Cutting Boards--Depending on the year, we had 3 or 4 round cutting boards to cut the just-baked pizzas on ("Coming across" was called by the pizza maker to alert the cutter and those passing between the two that hot pizzas were coming across the walk). During a rush, each board might be occupied, then you'd have additional space under the counter for other pizzas waiting to be cut. The pizza cutter would grab the order from the side of the oven to see if it was "for here" (had "here" on bottom of ticket), "to go" (had "X" with circle aorund it) or delivery (on the thinner grey duplicate delivery order pad). The latter two required you to keep the pizza on the foil as you cut it and slide it into a to-go box while not losing the foil/foil pieces under it. The boxes you put between the two ovens for warmth, or if all spaces were filled, on top of the oven. Best to put a larger box on top of a smaller one, vice versa caused the smaller one to cave in on the larger. ! The ticket was then stuck into the boxes side or between top and bottom boxes.
For "here" orders you had to carefully separate the pizza from the foil it was cooked on (not easy if the cheese stuck them together or if the dough that morning had been sticky) and cut it into the appropriate number of pieces: 8"--3 cuts/6 slices, 10" 4 cuts/8 slices, 12" 5 cuts?/10 slices?; later, 14" 5 cuts?/10 slices? It was best to cut from outside to inside so the ingredients were brought to the inside. Then you deftly slid it from board to the appropriate sized pizza pan. Sometimes when we'd be running low on the appropriate size pan, we'd have to put the pizza on a larger size pan and explain to the patron that they weren't getting less than they'd paid for. Then you placed the pan(s) on the round or larger oval brown plastic trays with cork liner. Picking up the microphone and hitting the switch which cut off the radio in the dining room and TV/Movies audio from the theatre, you'd say "Order number twenty-five, your orders ready, number two-five, thank ! you". If they didn't show after a few minutes, you could repeat the above or go find out if they were caught on a video game or the toilet. I can't remember if there was a volume knob for the movie projector here as well.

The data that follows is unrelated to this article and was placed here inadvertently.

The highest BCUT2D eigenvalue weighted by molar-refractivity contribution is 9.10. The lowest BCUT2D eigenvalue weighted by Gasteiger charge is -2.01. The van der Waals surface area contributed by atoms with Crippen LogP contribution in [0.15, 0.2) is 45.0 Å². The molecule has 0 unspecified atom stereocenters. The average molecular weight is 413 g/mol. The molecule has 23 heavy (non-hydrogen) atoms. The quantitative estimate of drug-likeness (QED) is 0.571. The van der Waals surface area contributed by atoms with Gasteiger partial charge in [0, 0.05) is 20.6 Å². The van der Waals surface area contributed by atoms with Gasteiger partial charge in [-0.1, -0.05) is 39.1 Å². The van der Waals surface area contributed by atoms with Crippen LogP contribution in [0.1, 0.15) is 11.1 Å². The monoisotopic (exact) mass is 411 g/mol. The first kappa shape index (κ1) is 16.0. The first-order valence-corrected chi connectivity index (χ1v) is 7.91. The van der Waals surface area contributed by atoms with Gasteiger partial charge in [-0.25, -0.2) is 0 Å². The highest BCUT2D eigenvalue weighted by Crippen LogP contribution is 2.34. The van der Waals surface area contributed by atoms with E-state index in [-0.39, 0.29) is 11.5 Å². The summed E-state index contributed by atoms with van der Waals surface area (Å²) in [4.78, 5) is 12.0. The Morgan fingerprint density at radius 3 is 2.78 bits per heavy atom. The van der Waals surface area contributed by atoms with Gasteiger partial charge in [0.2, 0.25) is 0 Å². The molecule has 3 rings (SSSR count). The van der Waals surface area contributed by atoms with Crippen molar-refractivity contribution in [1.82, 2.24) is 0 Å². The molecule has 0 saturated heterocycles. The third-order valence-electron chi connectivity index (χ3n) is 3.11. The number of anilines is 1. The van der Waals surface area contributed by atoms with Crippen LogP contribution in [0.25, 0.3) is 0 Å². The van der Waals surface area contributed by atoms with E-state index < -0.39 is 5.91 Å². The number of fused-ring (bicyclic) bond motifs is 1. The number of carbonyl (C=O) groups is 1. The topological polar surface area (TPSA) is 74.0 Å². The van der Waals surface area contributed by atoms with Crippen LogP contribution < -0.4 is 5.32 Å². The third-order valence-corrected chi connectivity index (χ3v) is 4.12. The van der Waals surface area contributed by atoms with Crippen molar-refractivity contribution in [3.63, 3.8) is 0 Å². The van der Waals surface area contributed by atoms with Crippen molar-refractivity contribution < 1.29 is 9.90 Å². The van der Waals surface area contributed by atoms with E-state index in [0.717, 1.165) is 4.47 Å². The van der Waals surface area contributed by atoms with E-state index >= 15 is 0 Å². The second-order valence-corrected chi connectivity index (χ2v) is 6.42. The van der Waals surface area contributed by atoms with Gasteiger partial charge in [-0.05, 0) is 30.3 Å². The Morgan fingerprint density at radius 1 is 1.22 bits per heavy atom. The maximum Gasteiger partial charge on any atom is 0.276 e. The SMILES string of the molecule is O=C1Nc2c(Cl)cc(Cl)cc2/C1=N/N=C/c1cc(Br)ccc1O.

If you cut pizzas too fast and too soon out of the oven, you could get "molten cheese burns" from the cheese flying off the pizza cutter onto your hand/fingers or from hot oil from the provolone cheese or lower quality pepperonis (some of the latter, Rath brand , I think, actually curled up like an un-opened rose and served as a lovely bowl of 650 degree grease). Under the cutting area were the large/small trays and folded pizza boxes. Early on, the boxes were flimsy white cardboard, later, we got stronger brown corrugated card board boxes. I forget who was responsible for folding them, probably day crew or some new, hapless 6 to 9-er. Extras were stashed above the dough-rolling table and above the dishwasher.
Later when Willingham introduced the Lunch Buffet, the warming units that held the pizzas on their pans were placed on the counter above the cutting area. On the wall between the cutting station and sub station were examples of the different sizes of pizza pans with 8" small, 10" medium, 12" large and 14" (giant?) written on them to give patrons an idea of how large a pizza they wanted. Amazingly, this simple aid is often omitted in many of today's pizza parlors, they feel that calling something a "medium" automatically gives the patron an idea of how big it is.